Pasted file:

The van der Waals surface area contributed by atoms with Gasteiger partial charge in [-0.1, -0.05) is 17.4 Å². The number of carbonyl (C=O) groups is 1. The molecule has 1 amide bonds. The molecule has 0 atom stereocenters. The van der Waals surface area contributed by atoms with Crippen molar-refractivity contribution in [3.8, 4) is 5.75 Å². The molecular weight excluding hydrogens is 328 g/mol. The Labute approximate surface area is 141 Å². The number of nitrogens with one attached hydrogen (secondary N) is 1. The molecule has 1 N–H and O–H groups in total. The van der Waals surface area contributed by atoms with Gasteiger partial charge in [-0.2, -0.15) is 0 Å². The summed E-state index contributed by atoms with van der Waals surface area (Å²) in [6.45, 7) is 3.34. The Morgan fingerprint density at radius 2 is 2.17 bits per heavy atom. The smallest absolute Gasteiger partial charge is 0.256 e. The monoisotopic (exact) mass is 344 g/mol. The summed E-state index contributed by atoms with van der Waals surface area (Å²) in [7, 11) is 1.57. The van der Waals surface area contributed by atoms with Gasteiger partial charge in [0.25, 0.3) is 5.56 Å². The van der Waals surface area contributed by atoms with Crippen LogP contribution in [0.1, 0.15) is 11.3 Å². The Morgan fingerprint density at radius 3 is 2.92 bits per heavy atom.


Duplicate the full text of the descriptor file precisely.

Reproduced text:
The van der Waals surface area contributed by atoms with Gasteiger partial charge in [-0.1, -0.05) is 17.4 Å². The number of carbonyl (C=O) groups is 1. The molecule has 1 amide bonds. The molecule has 0 atom stereocenters. The van der Waals surface area contributed by atoms with Crippen molar-refractivity contribution in [3.8, 4) is 5.75 Å². The molecular weight excluding hydrogens is 328 g/mol. The Labute approximate surface area is 141 Å². The number of nitrogens with one attached hydrogen (secondary N) is 1. The molecule has 1 N–H and O–H groups in total. The van der Waals surface area contributed by atoms with Gasteiger partial charge in [-0.2, -0.15) is 0 Å². The summed E-state index contributed by atoms with van der Waals surface area (Å²) in [6.45, 7) is 3.34. The Morgan fingerprint density at radius 2 is 2.17 bits per heavy atom. The smallest absolute Gasteiger partial charge is 0.256 e. The monoisotopic (exact) mass is 344 g/mol. The summed E-state index contributed by atoms with van der Waals surface area (Å²) in [7, 11) is 1.57. The van der Waals surface area contributed by atoms with Gasteiger partial charge in [0.25, 0.3) is 5.56 Å². The van der Waals surface area contributed by atoms with Crippen LogP contribution in [0.1, 0.15) is 11.3 Å². The Morgan fingerprint density at radius 3 is 2.92 bits per heavy atom.